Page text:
The George W. Bush re-election effort is employing citizens to help raise funds for the campaign. Called Pioneers and Rangers, these people agree to raise a set amount of money through their own contacts. The idea for the fund-raising resulted from campaign finance reform that limits the amount of money individuals can donate to a campaign. McLean and its nearby communities have nine Pioneers or Rangers.
Pioneers raise at least $100,000 and Rangers raise $200,000 each. New this year is the Super Ranger designation that has an individual raise $200,000, plus another $300,000 for the Republican National Committee (RNC). Raising those sums is made more challenging by the donation limits. There is a $1,000 limit from individuals and $5,000 from businesses. Fund-raising for the RNC has a different limit of $25,000 per individual.
Democrats employ a similar system with heavy fund-raisers being coined 527’s, after their tax code designation.
Congress changed the rules on how campaign contributions could be collected in the hopes of changing the influence money had in electing a president in the United States.
Virginia ranks in the Top 10 fund-raising states for the Bush re-election campaign. David Hunt, the chairman of the Dranesville District Fairfax County Republican Committee, said “McLean has always been a player in raising money for the party.” He attributes the willingness of many in the community to work on election campaigns with its close proximity to Washington, D.C., and the large number of lawyers in the area, as well as the community's affluence.
“There’s a good economy in Northern Virginia. It’s a good place for politicians to count on,” said Hunt.
THE PIONEERS AND RANGERS in the area tend to be lobbyists and lawyers. According to Craig McDonald with the non-partisan research and advocacy group Texans for Public Justice, there are advantages to people in those professions raising funds for the campaign. “A good percentage of Pioneers from 2000 have received appointments. Different pioneers are in it for different things. Many lobbyists want access to the president and people in the government. Business owners may be in it for ideological reasons,” said McDonald. “An individual can get a lot of clout this way. It certainly buys recognition in the Bush camp,” said McDonald.
According to Texans for Political Justice statistics, in the 2000 campaign 104 Pioneers, roughly 40 percent of the total number of Pioneers, ended up with a job or an appointment as a result of their fund-raising efforts.
McDonald said that typically a Pioneer can expect to get, “appointments, sleepovers and access to the White House and the federal government.” There is nothing amiss with the fund-raising technique; in fact both parties do it. “Bush does it and Kerry does it. Bush just does it better,” said McDonald. “He smashed all records in the history of the world when he raised $110 million in 2000,” McDonald said. “Bush has never had a problem raising money,” said Hunt.
Several local Pioneers were back this year after raising funds for the previous campaign. Many have received appointments by Bush.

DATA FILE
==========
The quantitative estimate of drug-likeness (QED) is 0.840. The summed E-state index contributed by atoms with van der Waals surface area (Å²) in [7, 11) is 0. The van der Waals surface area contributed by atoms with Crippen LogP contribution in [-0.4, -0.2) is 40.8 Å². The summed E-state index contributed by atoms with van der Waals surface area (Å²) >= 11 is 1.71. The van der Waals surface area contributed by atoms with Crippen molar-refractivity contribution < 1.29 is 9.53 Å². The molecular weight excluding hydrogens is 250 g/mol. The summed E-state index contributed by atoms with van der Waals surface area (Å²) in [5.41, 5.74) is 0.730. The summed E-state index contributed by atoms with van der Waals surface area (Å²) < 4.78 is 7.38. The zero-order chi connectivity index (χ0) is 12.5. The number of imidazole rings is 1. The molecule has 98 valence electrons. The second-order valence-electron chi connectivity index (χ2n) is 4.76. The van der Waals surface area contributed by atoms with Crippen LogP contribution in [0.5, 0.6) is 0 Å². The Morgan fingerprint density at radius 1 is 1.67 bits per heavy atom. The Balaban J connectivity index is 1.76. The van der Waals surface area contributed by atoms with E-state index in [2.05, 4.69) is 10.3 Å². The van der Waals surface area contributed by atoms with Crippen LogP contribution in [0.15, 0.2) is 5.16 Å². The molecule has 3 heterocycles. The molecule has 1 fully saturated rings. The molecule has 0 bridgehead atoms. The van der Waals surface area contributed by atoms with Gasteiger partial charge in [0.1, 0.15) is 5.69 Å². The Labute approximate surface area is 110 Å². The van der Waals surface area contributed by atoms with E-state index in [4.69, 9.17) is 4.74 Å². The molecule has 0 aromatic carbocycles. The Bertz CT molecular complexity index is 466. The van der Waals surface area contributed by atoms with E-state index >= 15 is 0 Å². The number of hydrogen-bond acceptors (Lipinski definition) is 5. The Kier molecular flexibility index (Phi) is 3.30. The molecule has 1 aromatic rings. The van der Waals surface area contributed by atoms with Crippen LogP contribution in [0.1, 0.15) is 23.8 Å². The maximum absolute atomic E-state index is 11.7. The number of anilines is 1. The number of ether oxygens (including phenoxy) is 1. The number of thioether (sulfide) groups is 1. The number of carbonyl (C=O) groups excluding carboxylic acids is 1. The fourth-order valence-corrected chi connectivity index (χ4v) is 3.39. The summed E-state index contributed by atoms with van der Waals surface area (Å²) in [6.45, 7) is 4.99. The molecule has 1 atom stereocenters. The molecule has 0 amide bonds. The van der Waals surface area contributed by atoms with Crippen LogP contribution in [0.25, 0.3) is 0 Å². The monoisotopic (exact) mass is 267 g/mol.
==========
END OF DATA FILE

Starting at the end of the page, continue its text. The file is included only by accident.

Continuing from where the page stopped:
Dwight C. Schar, the chairman and CEO of NVR Homes, was a Pioneer in the last election and a Ranger in this campaign. He has received a Bush appointment.
Bobbie and William Green Kilberg, of McLean are both lawyers with Gibson, Dunn and Crutcher. In 2000 they were Pioneers and in 2004 Rangers. A Bush appointment was received after the first campaign.
Michael Govan, a McLean resident and lobbyist with Legacy Group, was a Major League Pioneer in 2004.
John Engler, of McLean, is a lobbyist who has been a White House sleep over guest.
Ziad Ojakli of Falls Church, the vice president of Corporate Affairs for Ford Motor Corporation, reached Pioneer status this year.
Jerry Pierce, another Bush appointee, from Falls Church, is a Pioneer.
Mary Beth Savary-Taylor from Vienna is a lobbyist and the vice president of government relations with the American Hospital Association. She’s also a Pioneer.
John Patrick Schmitz, a lobbyist from McLean, is another local Pioneer.
“Generally, they don’t really like talking about it,” said McDonald of the Pioneer's fund-raising efforts. Just one Pioneer contact responded to inquiries. Schar said only, “The record is the record.”
Hunt said, “There is no guarantee of an appointment. Many get them but you do have to be qualified. I’ve known Pioneers who wanted them that didn’t get one.”
Sean Flannigan, a Republican in McLean, said, “This is Washington. It shouldn’t surprise anyone that things are done that way. It’s not what you know, you know.”
McDonald said the fund-raising is not easy, given the limitations on the amount that can be collected from one source. “They work their Rolodex and generally, their place of business,” said McDonald.
Hunt said McLean residents and businesses can be friendly fund-raising sites. “In general, the McLean community is very active at the local, state and federal levels. On a national level we are doing well. The business community here has been very kind to Republicans and very supportive,” said Hunt.